« ZurückWeiter »
A SPEECH DELIVERED IN THE HOUSE OF REPRESENTATIVES OF THE UNITED STATES, ON THE 1st AND 2d OF APRIL, 1824.
[At an early period of the session of Congress of 1823–24 a bill was introduced into the House of Representatives to amend the several acts laying duties on imports. The object of the bill was a comprehensive revision of the existing laws, with a view to the extension of the protective system. The bill became the subject of a protracted debate, in which much of the talent of the House on both sides was engaged. Mr. Webster took an active part in the discussion, and spoke upon many of the details of the bill, while it remained in the committee of the whole House on the state of the Union. Several objectionable provisions were removed, and various amendments were introduced upon his motion; and it was a matter of regret to him, as seen in the following speech, that the friends of the bill were not able or willing to bring it into a form in which, as a whole, he could give it his support. On the 30th and 31st of March, Mr. Clay, Speaker of the House, addressed the committee of the whole, at length and with great ability, on the general principles of the bill; and he was succeeded by Mr. Webster, on the 1st and 2d of April, in the following speech.]
MR. CHAIRMAN, - I will avail myself of the present occasion to make some remarks on certain principles and opinions which have been recently advanced, and on those considerations which, in my judgment, ought to govern us in deciding upon the several and respective parts of this very important and complex measure. I can truly say that this is a painful duty. I deeply regret the necessity which is likely to be imposed upon me of giving a general affirmative or negative vote on the whole of the bill. I cannot but think this mode of proceeding liable to great objec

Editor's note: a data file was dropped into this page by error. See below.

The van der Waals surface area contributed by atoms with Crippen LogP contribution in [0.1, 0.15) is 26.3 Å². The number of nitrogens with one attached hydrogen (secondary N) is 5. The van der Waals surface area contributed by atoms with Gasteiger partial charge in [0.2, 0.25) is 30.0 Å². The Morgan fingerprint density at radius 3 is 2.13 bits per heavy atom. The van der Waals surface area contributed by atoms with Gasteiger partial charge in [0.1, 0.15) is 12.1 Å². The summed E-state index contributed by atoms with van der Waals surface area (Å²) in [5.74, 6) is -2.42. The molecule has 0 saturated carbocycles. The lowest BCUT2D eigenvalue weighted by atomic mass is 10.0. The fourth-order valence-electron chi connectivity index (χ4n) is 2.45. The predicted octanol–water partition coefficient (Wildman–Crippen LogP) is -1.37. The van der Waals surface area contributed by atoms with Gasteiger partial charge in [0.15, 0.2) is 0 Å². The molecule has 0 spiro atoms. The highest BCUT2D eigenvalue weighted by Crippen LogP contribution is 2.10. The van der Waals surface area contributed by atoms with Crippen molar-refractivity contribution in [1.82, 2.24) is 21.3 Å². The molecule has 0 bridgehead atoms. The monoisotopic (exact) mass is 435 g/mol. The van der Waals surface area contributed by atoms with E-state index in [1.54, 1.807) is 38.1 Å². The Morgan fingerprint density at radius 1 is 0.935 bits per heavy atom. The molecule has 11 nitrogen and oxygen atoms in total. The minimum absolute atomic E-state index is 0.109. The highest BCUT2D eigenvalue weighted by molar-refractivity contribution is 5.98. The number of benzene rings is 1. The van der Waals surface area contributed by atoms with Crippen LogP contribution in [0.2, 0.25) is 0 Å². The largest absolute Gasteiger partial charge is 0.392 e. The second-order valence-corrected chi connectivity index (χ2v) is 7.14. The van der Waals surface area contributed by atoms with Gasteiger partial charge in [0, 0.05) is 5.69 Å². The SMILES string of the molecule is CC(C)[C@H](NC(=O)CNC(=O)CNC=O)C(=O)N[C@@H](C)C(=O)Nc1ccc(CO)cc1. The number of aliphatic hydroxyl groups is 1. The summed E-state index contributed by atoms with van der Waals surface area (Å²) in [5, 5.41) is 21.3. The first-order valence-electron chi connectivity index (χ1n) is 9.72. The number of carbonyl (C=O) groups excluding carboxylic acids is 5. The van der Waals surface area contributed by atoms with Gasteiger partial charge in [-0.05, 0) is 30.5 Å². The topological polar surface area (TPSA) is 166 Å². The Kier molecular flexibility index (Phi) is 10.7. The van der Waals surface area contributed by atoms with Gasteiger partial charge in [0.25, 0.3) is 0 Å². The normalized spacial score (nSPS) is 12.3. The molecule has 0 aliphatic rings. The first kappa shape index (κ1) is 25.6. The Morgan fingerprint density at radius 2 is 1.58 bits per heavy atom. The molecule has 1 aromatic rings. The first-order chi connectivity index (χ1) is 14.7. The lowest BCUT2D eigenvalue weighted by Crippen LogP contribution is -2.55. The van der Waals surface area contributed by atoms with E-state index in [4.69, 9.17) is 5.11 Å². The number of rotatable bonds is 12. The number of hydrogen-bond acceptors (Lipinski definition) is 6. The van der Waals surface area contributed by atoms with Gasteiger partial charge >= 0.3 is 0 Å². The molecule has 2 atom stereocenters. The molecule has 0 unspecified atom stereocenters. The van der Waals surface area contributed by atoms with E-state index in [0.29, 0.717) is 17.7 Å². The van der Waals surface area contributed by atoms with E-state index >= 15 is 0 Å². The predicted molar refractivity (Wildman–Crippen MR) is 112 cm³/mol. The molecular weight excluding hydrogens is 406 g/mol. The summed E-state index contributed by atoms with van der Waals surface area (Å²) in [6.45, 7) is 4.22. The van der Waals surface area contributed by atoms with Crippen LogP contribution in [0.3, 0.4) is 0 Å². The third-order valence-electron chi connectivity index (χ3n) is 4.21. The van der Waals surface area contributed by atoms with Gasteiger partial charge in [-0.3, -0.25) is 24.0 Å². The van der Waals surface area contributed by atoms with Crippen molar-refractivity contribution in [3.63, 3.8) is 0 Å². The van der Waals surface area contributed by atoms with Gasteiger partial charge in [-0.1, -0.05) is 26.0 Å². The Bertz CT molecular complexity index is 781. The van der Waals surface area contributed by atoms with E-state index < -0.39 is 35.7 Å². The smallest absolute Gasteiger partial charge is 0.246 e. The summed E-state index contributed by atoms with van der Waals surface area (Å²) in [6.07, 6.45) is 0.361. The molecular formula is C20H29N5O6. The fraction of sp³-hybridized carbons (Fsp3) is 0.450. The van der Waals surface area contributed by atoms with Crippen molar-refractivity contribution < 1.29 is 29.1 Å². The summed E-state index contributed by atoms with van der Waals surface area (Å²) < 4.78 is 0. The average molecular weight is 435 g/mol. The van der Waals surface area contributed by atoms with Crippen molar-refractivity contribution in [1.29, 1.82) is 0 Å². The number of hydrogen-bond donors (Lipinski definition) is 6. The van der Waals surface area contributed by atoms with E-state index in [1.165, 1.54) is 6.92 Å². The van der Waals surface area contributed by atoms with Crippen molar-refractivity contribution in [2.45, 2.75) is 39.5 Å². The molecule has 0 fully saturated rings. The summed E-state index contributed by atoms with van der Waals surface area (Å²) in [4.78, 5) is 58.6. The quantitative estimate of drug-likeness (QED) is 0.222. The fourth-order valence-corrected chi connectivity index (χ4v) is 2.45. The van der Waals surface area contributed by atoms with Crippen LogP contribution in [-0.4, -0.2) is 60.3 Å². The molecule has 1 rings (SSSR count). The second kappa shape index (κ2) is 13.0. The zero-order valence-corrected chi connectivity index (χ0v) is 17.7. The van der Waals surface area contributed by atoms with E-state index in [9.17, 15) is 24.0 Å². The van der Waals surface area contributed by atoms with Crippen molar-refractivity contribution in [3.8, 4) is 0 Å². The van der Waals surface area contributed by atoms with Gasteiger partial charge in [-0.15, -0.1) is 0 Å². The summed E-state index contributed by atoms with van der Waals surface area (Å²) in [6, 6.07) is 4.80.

tions. It exposes both those who support and those who oppose the measure to very unjust and injurious misapprehensions. There may be good reasons for favoring some of the provisions of the bill, and equally strong reasons for opposing others; and these provisions do not stand to each other in the relation of principal and incident. If that were the case, those who are in favor of the principal might forego their opinions upon incidental and subordinate provisions. But the bill proposes enactments entirely distinct and different from one another in character and tendency. Some of its clauses are intended merely for revenue; and of those which regard the protection of home manufactures, one part stands upon very different grounds from those of other parts. So that probably every gentleman who may ultimately support the bill will vote for much which his judgment does not approve; and those who oppose it will oppose something which they would very gladly suprt. "sing intrusted with the interests of a district highly commercial, and deeply interested in manufactures also, I wish to state my opinions on the present measure, not as on a whole, for it has no entire and homogeneous character, but as on a collection of different enactments, some of which meet my approbation and some of which do not. And allow me, Sir, in the first place, to state my regret, if indeed I ought not to express a warmer sentiment, at the names or designations which Mr. Speaker' has seen fit to adopt for the purpose of describing the advocates and the opposers of the present bill. It is a question, he says, between the friends of an “American policy” and those of a “foreign policy.” This, Sir, is an assumption which I take the liberty most directly to deny. Mr. Speaker certainly intended nothing invidious or derogatory to any part of the House by this mode of denominating friends and enemies. But there is power in names, and this manner of distinguishing those who favor and those who oppose particular measures may lead to inferences to which no member of the House can submit. It may imply that there is a more exclusive and peculiar regard to American interests in one class of opinions than in another. Such an implication is to be resisted and repelled. Every member has a right to the presumption, that he pursues what he believes to be the interest of his country with as sincere a zeal as any other member. I claim this in my own case; and while I shall not, for any purpose of description or convenient arrangement use terms which may imply any disrespect to other men's opinions, much less any imputation upon other men's motives, it is my duty to take care that the use of such terms by others be not, against the will of those who adopt them, made to produce a false impression. Indeed, Sir, it is a little astonishing, if it seemed convenient to Mr. Speaker, for the purposes of distinction, to make use of the terms “American policy” and “foreign policy,” that he should not have applied them in a manner precisely the reverse of that in which he has in fact used them. If names are thought necessary, it would be well enough, one would think, that the name should be in some measure descriptive of the thing; and since Mr. Speaker denominates the policy which he recommends “a new Policy in this country”; since he speaks of the present measure as a new era in our legislation; since he professes to in